As GBC has no power to implement necessary road improvements, or to increase sewerage treatment capacity, or to add schools, etc – how can GBC possibly eliminate these constraints? The Surrey County Council infrastructure plan was clear in that they recognised a £0.5 billion shortfall in the budget required to overcome constraints that they manage – and their budget requirements were based on a lower housing number than that proposed by GBC and on erroneous traffic data.

    As the new Labour councillor for Stoke made clear after his election, GBC do not even have the authority or budget to fix potholes in local roads – so how can they possibly hope to eliminate constraints that are likely to make this draft Local Plan one of the longest suicide notes in history?

  9. Liz Hogger Reply

    May 7, 2016 at 7:03 pm

    Since Cllr Spooner mentioned my name, perhaps I could respond to his remarks.

    It is unfortunate that Cllr Spooner picked on just one word, “allowed”, in Cllr Colin Cross’s comment, and over-reacted to that, while failing to acknowledge the legitimate concerns Colin raised about the SHMA [Strategic Housing Market Asssessment], the notorious Pegasus ‘Green Belt and Countryside Study’, and the fact that sustainability should be the prime consideration in allocating sites for development.

    Surely Cllr Spooner would at least agree with that last point?

    In justice to Cllr Spooner, the way this revised Local Plan has been prepared, including considerable efforts to keep ward councillors informed, is a vast improvement on the disastrous 2014 process.

    But Colin is absolutely right, there remain very serious questions about the SHMA and the Pegasus study. The council needs to be sure both of these can be defended in front of a Planning Inspector, and at present I also am unconvinced about that.

    Liz Hogger is the Lib Dem ward councillor for Effingham and deputy Lib Dem group leader.

  10. Colin Cross Reply

    May 8, 2016 at 1:24 am

    Colin Cross is the Lib Dem ward councillor for Lovelace (Ockham, Ripley and Wisley)

    On April 13 Guildford Borough Council (GBC) held an inaugural Executive Advisory Board (EAB) meeting to hear a presentation to all councillors of the new Draft Local Plan, chaired by Cllr Jenny Wicks [Con, Clandon & Horsley].

    We listened to a lengthy presentation by Stuart Harrison, planning policy manager, which was followed, somewhat surprisingly, by the chair throwing it open for all comers to give their comments. The record will show that the report drew serious concern and outright criticism from all points on the political spectrum.

    Much of what was said was constructive comment from seriously concerned councillors who otherwise have little in common politically.

    After some considerable time everyone had their say and the chairman is to be commended for this liberated approach to the debate.

    However, we received no response at all from Mr Harrison, or his team, to any of the many comments made that night, nor have we had since.

    Cllr Spooner [Con, Ash South & Tongham], as the leader of the Executive and lead councillor for planning then summed up.

    Approximately half of the cogent points made were simply ignored whilst the rest were given very short shrift by the leader. The webcam recording will bear this out.

    Since then there has been no attempt from either the officers or their political masters to address the many concerns of those who spoke that night.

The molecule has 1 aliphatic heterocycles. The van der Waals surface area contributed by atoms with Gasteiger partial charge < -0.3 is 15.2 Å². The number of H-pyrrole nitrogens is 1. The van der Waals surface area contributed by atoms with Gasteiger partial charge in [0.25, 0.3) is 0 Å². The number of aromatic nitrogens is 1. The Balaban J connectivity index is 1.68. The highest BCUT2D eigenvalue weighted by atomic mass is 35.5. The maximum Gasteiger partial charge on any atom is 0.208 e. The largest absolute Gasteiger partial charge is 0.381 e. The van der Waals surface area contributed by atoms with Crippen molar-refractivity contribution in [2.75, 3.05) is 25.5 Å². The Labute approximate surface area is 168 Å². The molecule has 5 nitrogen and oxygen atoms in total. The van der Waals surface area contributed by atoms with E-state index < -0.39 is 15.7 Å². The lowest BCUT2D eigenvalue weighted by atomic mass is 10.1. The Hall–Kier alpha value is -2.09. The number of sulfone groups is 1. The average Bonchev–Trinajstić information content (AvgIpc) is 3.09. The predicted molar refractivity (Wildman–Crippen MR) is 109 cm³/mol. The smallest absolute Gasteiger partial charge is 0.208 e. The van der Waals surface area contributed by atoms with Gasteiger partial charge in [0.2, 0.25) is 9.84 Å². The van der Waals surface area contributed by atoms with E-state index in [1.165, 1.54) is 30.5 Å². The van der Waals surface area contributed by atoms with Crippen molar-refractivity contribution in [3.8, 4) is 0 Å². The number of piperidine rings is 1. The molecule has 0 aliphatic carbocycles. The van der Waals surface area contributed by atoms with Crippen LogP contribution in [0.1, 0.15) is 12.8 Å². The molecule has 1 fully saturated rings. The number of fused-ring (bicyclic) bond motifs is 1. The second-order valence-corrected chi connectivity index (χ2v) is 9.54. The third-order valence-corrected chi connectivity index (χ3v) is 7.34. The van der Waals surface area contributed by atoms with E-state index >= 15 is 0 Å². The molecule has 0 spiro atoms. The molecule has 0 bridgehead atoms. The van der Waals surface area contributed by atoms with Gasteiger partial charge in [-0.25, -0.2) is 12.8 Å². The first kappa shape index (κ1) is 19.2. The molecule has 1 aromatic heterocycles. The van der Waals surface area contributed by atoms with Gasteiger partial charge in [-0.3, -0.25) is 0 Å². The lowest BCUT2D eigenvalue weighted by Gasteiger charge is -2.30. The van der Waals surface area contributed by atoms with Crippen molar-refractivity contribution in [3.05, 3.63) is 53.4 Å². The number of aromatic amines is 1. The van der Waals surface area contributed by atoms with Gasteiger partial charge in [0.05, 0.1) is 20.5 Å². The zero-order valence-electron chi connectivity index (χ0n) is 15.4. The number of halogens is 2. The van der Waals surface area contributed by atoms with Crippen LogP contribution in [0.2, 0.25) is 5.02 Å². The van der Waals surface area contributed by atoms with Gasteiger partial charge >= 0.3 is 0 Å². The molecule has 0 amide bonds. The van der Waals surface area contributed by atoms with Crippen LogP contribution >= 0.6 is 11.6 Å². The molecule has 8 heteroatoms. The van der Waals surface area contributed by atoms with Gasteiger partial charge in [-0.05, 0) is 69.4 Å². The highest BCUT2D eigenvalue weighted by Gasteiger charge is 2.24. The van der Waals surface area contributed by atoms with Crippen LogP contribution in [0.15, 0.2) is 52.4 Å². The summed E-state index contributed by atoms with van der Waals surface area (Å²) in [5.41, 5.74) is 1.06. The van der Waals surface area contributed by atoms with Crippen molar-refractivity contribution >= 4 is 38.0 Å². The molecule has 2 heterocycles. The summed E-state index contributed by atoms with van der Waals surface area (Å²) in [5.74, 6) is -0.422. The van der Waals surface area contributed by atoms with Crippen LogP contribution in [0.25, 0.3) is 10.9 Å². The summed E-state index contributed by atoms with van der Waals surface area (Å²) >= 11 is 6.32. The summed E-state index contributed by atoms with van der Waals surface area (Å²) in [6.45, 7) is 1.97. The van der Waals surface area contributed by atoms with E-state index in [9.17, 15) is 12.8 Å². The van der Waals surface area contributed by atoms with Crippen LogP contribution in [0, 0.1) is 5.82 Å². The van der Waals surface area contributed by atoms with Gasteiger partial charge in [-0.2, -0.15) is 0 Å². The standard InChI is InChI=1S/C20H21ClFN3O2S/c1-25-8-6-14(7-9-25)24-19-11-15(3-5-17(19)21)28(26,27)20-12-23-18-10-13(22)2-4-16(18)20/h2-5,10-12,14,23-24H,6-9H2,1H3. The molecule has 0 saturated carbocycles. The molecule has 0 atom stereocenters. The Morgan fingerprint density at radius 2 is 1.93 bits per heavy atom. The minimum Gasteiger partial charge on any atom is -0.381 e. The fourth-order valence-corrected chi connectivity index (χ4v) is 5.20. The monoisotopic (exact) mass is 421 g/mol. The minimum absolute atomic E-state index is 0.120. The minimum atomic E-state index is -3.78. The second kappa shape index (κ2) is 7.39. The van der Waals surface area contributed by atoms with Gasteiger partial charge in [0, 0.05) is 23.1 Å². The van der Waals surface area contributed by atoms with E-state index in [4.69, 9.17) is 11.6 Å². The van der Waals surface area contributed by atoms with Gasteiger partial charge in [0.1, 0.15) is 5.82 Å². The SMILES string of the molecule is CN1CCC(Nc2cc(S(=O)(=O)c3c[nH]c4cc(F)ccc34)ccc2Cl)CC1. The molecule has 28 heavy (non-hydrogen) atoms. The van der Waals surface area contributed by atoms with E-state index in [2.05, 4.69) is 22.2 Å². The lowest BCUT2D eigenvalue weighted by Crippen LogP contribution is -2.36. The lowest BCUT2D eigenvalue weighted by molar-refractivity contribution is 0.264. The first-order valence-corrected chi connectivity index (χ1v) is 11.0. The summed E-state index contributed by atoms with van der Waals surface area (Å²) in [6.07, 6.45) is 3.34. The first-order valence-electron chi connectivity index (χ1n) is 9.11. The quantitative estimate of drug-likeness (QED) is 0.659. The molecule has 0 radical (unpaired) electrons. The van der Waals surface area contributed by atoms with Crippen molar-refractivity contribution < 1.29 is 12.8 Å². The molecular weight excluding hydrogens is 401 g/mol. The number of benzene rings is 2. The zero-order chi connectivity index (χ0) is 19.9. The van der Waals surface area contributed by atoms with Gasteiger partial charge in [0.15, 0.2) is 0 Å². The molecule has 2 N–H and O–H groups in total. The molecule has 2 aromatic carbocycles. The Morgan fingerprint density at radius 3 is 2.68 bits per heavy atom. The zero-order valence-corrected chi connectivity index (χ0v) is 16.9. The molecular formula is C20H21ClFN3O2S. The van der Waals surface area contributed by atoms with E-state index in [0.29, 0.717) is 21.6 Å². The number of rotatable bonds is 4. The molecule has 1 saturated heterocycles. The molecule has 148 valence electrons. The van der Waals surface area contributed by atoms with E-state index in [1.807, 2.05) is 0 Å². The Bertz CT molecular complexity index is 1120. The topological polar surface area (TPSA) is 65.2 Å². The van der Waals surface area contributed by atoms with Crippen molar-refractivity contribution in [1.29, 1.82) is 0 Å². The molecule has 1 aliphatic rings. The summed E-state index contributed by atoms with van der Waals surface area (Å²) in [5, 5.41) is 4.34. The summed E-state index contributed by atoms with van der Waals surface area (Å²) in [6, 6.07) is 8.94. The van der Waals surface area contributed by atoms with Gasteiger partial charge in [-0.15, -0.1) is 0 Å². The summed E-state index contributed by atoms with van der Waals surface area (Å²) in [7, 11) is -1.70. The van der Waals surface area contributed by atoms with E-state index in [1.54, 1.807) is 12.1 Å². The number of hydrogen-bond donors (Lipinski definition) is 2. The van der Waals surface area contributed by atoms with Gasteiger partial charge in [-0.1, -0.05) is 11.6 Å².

I will retract nothing of what I have said previously or now about where we are today with our Local Plan, or as it has been entitled “the longest suicide note in history”.

    I totally refute the accusation that I am casting any aspersions on the GBC officers who are involved in this process, that is entirely in Cllr Spooner’s imagination.

    Finally and for the record, I happen to agree with Cllr Hogger in that Cllr Spooner is making a better fist of things than his predecessor, but enough said.

    We need a dialogue and a willingness to see reason before it’s too late.

    Is that too much to ask? I fear it may be, in spite of the protestations from the top.

  11. Valerie Thompson Reply

    May 8, 2016 at 6:46 pm

    Until the SHMA [Strategic Housing Market Assessment] is published for GBC Councillors to read, analyse, and discuss, there seems little point in reiterating that green belt is important and vast numbers of houses should not be built on it.

    A letter on this subject, by Ben Paton, listed the legal requirements of any council, to make the results of a survey on housing available to the public.

    GBC sub-contracted the housing assessment, to a firm, who, against the terms of the contract, sub-contracted it again, and then claimed intellectual property rights, so they were not obliged to share the reasons behind their inflated numbers. So far the council has ignored the possibility that their actions were incorrect.

    Perhaps the whole affair should be presented to the Ombudsman?

    • Jim Allen Reply

      May 9, 2016 at 3:08 pm

      I have found all the ombudsmen are a near total waste of space. 99.9 per cent of complaints received are ignored or found unjustified and if challenged in court they can simply go through the same exercise again and make the same decision.

      But I still think the 0.1 per cent chance of actually getting the ombudsman to act in the communities favour is worth a try!

      Principle and honesty of purpose is everything.

Leave a Comment

Please see our comments policy. All comments are moderated and may take time to appear.

Your email address will not be published. Required fields are marked *